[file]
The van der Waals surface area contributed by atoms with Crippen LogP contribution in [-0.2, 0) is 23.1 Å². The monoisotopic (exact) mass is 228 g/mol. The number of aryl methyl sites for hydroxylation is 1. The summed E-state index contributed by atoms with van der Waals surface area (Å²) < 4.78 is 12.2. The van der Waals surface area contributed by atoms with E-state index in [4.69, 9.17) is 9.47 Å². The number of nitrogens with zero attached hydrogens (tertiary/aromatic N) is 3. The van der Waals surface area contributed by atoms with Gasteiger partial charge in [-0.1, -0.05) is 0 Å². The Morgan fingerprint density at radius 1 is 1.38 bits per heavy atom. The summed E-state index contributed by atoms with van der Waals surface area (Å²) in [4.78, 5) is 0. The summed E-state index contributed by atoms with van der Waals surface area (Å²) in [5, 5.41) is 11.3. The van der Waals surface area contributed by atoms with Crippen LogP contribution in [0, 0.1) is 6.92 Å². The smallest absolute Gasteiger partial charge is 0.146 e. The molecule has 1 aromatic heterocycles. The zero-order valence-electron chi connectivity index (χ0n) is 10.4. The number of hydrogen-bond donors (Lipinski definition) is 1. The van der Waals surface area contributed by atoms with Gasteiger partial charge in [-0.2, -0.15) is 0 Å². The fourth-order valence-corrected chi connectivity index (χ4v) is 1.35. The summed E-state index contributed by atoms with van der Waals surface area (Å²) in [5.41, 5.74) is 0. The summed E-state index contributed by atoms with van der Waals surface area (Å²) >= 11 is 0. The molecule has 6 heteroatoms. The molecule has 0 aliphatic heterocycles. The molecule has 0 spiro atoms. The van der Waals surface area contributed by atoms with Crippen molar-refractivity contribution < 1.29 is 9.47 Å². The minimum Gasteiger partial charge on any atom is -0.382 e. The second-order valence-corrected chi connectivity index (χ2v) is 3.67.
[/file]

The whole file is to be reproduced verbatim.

The van der Waals surface area contributed by atoms with Crippen LogP contribution in [-0.2, 0) is 23.1 Å². The monoisotopic (exact) mass is 228 g/mol. The number of aryl methyl sites for hydroxylation is 1. The summed E-state index contributed by atoms with van der Waals surface area (Å²) < 4.78 is 12.2. The van der Waals surface area contributed by atoms with E-state index in [4.69, 9.17) is 9.47 Å². The number of nitrogens with zero attached hydrogens (tertiary/aromatic N) is 3. The van der Waals surface area contributed by atoms with Gasteiger partial charge in [-0.1, -0.05) is 0 Å². The Morgan fingerprint density at radius 1 is 1.38 bits per heavy atom. The summed E-state index contributed by atoms with van der Waals surface area (Å²) in [4.78, 5) is 0. The summed E-state index contributed by atoms with van der Waals surface area (Å²) in [5, 5.41) is 11.3. The van der Waals surface area contributed by atoms with Crippen LogP contribution in [0, 0.1) is 6.92 Å². The smallest absolute Gasteiger partial charge is 0.146 e. The molecule has 1 aromatic heterocycles. The zero-order valence-electron chi connectivity index (χ0n) is 10.4. The number of hydrogen-bond donors (Lipinski definition) is 1. The van der Waals surface area contributed by atoms with Gasteiger partial charge in [-0.2, -0.15) is 0 Å². The fourth-order valence-corrected chi connectivity index (χ4v) is 1.35. The summed E-state index contributed by atoms with van der Waals surface area (Å²) in [5.41, 5.74) is 0. The summed E-state index contributed by atoms with van der Waals surface area (Å²) >= 11 is 0. The molecule has 6 heteroatoms. The molecule has 0 aliphatic heterocycles. The molecule has 0 spiro atoms. The van der Waals surface area contributed by atoms with Crippen molar-refractivity contribution < 1.29 is 9.47 Å². The minimum Gasteiger partial charge on any atom is -0.382 e. The second-order valence-corrected chi connectivity index (χ2v) is 3.67.